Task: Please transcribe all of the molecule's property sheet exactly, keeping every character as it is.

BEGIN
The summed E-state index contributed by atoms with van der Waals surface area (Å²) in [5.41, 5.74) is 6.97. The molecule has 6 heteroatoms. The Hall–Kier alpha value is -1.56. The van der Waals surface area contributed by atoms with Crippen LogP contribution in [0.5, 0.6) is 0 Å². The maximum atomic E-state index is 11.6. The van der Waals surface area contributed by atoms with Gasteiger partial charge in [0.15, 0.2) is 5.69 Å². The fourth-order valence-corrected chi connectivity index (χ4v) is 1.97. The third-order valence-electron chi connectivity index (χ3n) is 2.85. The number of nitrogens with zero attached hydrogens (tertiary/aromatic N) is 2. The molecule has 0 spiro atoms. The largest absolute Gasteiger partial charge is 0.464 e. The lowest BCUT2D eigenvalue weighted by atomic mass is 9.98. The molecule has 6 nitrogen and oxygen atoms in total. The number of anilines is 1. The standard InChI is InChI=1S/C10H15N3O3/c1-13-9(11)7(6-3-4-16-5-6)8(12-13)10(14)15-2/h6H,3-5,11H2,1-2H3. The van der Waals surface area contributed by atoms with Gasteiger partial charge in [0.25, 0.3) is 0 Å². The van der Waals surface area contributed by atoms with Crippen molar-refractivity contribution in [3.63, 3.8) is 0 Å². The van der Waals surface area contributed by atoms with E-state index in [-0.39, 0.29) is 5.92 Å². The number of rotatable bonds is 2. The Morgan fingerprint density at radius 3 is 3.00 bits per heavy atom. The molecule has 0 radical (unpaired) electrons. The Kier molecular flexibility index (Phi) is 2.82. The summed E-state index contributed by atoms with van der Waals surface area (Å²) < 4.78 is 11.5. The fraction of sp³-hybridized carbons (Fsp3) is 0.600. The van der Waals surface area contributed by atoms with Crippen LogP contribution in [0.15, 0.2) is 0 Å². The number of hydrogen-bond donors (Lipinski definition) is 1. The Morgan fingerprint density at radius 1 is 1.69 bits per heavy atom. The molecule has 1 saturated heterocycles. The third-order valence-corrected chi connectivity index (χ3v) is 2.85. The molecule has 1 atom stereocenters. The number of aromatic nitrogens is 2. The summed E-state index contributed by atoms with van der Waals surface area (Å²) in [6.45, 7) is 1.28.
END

The summed E-state index contributed by atoms with van der Waals surface area (Å²) in [5.41, 5.74) is 6.97. The molecule has 6 heteroatoms. The Hall–Kier alpha value is -1.56. The van der Waals surface area contributed by atoms with Crippen LogP contribution in [0.5, 0.6) is 0 Å². The maximum atomic E-state index is 11.6. The van der Waals surface area contributed by atoms with Gasteiger partial charge in [0.15, 0.2) is 5.69 Å². The fourth-order valence-corrected chi connectivity index (χ4v) is 1.97. The third-order valence-electron chi connectivity index (χ3n) is 2.85. The number of nitrogens with zero attached hydrogens (tertiary/aromatic N) is 2. The molecule has 0 spiro atoms. The largest absolute Gasteiger partial charge is 0.464 e. The lowest BCUT2D eigenvalue weighted by atomic mass is 9.98. The molecule has 6 nitrogen and oxygen atoms in total. The number of anilines is 1. The standard InChI is InChI=1S/C10H15N3O3/c1-13-9(11)7(6-3-4-16-5-6)8(12-13)10(14)15-2/h6H,3-5,11H2,1-2H3. The van der Waals surface area contributed by atoms with Gasteiger partial charge in [0.25, 0.3) is 0 Å². The van der Waals surface area contributed by atoms with Crippen molar-refractivity contribution in [3.63, 3.8) is 0 Å². The van der Waals surface area contributed by atoms with E-state index in [-0.39, 0.29) is 5.92 Å². The number of rotatable bonds is 2. The Morgan fingerprint density at radius 3 is 3.00 bits per heavy atom. The molecule has 0 radical (unpaired) electrons. The Kier molecular flexibility index (Phi) is 2.82. The summed E-state index contributed by atoms with van der Waals surface area (Å²) < 4.78 is 11.5. The fraction of sp³-hybridized carbons (Fsp3) is 0.600. The van der Waals surface area contributed by atoms with Crippen LogP contribution in [0.15, 0.2) is 0 Å². The number of hydrogen-bond donors (Lipinski definition) is 1. The Morgan fingerprint density at radius 1 is 1.69 bits per heavy atom. The molecule has 1 saturated heterocycles. The third-order valence-corrected chi connectivity index (χ3v) is 2.85. The molecule has 1 atom stereocenters. The number of aromatic nitrogens is 2. The summed E-state index contributed by atoms with van der Waals surface area (Å²) in [6.45, 7) is 1.28.